In the mid-1980s, fashion and music impresario Malcolm McLaren called acclaimed comics writer Alan Moore. It seemed McLaren had some ideas for a film he wanted to make. The two men met and Moore was fascinated by one of McLaren’s notions: a movie that would be a modern retelling of the fairy-tale of “Beauty and the Beast,” to be set in the fashion industry — or a strange fantastical version thereof. You can see the connection: a fable about the conflict between exterior appearances and internal natures, set in a milieu that was all about appearances. Moore wrote a script titled Fashion Beast, apparently as heavily detailed as any of his comics work; in an interview with The Comics Journal a few years later, he mentioned that McLaren had observed that he’d left very little for a director to do with the film. In any event, the production never happened and the project was abandoned.

Until 2012, when Avatar press resurrected the script. With Moore’s blessing, Antony Johnston signed on to adapt the film script to comics. With art by Facundo Percio (and colours by Hernan Cabrera and lettering by Jaymes Reed), the movie script became a ten-issue limited series, now collected in a trade paperback. It’s an odd project, but the final result’s quite strong. It may not be of the same calibre as Watchmen, but it’s a very good story that seems to me to compare well with much of Moore’s other work of the period — in the range of his Swamp Thing run, say, perhaps even of V For Vendetta.

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Leiji Matsumoto, Bushido, Manhood, and Womanhood, Part 2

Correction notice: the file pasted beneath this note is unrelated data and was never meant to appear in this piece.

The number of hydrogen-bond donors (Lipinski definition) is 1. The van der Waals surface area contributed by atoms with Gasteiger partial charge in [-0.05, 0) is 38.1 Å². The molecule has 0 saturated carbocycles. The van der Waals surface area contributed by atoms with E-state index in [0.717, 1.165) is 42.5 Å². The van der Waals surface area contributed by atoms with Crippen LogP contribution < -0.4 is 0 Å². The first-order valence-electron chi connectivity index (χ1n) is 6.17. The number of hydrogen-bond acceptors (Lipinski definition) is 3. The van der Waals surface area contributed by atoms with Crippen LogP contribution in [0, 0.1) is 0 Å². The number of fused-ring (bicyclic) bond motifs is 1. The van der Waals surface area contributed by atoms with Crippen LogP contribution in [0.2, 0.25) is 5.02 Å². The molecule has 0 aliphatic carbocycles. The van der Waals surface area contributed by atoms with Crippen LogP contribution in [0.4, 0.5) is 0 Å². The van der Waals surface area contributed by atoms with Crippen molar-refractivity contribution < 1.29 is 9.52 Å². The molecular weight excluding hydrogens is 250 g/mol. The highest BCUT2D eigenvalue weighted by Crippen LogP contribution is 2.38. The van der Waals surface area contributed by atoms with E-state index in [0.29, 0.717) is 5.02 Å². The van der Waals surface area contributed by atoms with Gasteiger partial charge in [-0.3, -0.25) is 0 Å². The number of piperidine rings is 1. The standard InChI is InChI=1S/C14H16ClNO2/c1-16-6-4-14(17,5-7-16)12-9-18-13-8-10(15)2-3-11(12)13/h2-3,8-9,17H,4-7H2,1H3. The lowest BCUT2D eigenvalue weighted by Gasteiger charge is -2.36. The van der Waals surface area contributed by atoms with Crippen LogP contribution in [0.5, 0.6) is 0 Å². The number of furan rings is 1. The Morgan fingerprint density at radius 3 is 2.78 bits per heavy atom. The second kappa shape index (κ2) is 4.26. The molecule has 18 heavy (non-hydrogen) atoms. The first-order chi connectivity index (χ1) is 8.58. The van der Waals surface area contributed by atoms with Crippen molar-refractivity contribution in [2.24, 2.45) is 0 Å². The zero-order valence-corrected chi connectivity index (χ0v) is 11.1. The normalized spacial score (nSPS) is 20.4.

Wednesday, February 26th, 2014 | Posted by Elwin Cotman

Queen Millennia DVD-small

Floating down from the sky, lovely angel queen it’s you,
Shaken from the long sleep, lovely angel queen it’s you,
Touching others like a child, loving others for a while
Come and take my hand, my heart,
In time we will be together

[Read Part 1 of Leiji Matsumoto, Bushido, Manhood, and Womanhood here.]


Recently, I watched the 1982 film adaptation of Queen Millennia. It was alright, not on the level of Galaxy Express 999 or Arcadia of my Youth. For those of you who don’t know, it is about a race of aliens on the planet La Metal, who, every thousand years, send a queen to secretly rule the Earth. In the far future year of 1999, the aliens are finally going to take our planet, but the current queen, Yayoi, has gone native. Conflict ensues. The movie’s plot is rushed and there are way too many scenes of apocalyptic destruction, to the point it gets boring. On the other hand, it has great sci fi visuals, and the scene where the boy Hajime climbs a skyscraper to rescue Yayoi during an asteroid bombardment is one of the most harrowing things I’ve seen in an anime. The film also has a wonderful soundtrack by Kitaro. There aren’t many things I miss about the 1980s. I distinctly remember being a little kid and wondering why everything was so awful. But I miss the days when bands used to do soundtracks. Tangerine Dream would routinely knock out sixty-minute synth-rock jam sessions that were better than the movies they scored (I’m looking at you, Legend). Toto brought their own brand of spice to Dune. And who can forget Flash Gordon and Highlander, fueled by the power of QUEEN.